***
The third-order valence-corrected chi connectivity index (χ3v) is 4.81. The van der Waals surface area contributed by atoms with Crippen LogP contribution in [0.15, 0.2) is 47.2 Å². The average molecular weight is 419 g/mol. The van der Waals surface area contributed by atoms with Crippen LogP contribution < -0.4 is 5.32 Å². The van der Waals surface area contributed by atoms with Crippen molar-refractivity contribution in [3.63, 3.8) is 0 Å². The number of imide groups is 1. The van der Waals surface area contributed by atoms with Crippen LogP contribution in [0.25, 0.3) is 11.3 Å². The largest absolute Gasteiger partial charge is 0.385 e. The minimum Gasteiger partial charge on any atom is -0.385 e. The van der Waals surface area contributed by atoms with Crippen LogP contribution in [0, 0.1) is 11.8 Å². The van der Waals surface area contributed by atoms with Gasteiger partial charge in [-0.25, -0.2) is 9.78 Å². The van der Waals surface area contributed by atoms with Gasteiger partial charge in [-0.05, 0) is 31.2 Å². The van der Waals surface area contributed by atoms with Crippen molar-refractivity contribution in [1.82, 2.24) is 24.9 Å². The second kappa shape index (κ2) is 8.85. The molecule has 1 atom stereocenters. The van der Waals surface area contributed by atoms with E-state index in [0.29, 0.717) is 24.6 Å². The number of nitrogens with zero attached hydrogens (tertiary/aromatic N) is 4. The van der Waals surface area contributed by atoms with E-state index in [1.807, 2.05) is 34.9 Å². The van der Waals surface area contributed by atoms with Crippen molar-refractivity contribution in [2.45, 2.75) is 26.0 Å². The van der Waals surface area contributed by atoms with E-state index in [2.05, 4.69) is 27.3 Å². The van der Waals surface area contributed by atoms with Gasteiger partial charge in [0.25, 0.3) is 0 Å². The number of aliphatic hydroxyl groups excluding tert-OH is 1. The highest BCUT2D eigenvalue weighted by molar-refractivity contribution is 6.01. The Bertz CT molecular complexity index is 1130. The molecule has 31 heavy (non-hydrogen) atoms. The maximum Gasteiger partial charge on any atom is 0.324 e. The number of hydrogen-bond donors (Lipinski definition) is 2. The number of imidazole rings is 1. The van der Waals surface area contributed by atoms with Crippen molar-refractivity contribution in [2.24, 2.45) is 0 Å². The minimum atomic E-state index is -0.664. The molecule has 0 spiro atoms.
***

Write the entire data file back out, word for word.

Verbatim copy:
The third-order valence-corrected chi connectivity index (χ3v) is 4.81. The van der Waals surface area contributed by atoms with Crippen LogP contribution in [0.15, 0.2) is 47.2 Å². The average molecular weight is 419 g/mol. The van der Waals surface area contributed by atoms with Crippen LogP contribution < -0.4 is 5.32 Å². The van der Waals surface area contributed by atoms with Crippen molar-refractivity contribution in [3.63, 3.8) is 0 Å². The number of imide groups is 1. The van der Waals surface area contributed by atoms with Crippen LogP contribution in [0.25, 0.3) is 11.3 Å². The largest absolute Gasteiger partial charge is 0.385 e. The minimum Gasteiger partial charge on any atom is -0.385 e. The van der Waals surface area contributed by atoms with Crippen LogP contribution in [0, 0.1) is 11.8 Å². The van der Waals surface area contributed by atoms with Gasteiger partial charge in [-0.25, -0.2) is 9.78 Å². The van der Waals surface area contributed by atoms with Gasteiger partial charge in [-0.05, 0) is 31.2 Å². The van der Waals surface area contributed by atoms with Crippen molar-refractivity contribution in [1.82, 2.24) is 24.9 Å². The second kappa shape index (κ2) is 8.85. The molecule has 1 atom stereocenters. The van der Waals surface area contributed by atoms with E-state index in [0.29, 0.717) is 24.6 Å². The number of nitrogens with zero attached hydrogens (tertiary/aromatic N) is 4. The van der Waals surface area contributed by atoms with E-state index in [1.807, 2.05) is 34.9 Å². The van der Waals surface area contributed by atoms with Crippen molar-refractivity contribution in [2.45, 2.75) is 26.0 Å². The van der Waals surface area contributed by atoms with E-state index in [2.05, 4.69) is 27.3 Å². The van der Waals surface area contributed by atoms with Gasteiger partial charge in [0.25, 0.3) is 0 Å². The number of aliphatic hydroxyl groups excluding tert-OH is 1. The highest BCUT2D eigenvalue weighted by molar-refractivity contribution is 6.01. The Bertz CT molecular complexity index is 1130. The molecule has 31 heavy (non-hydrogen) atoms. The maximum Gasteiger partial charge on any atom is 0.324 e. The number of hydrogen-bond donors (Lipinski definition) is 2. The number of imidazole rings is 1. The van der Waals surface area contributed by atoms with Crippen molar-refractivity contribution in [2.24, 2.45) is 0 Å². The minimum atomic E-state index is -0.664. The molecule has 0 spiro atoms.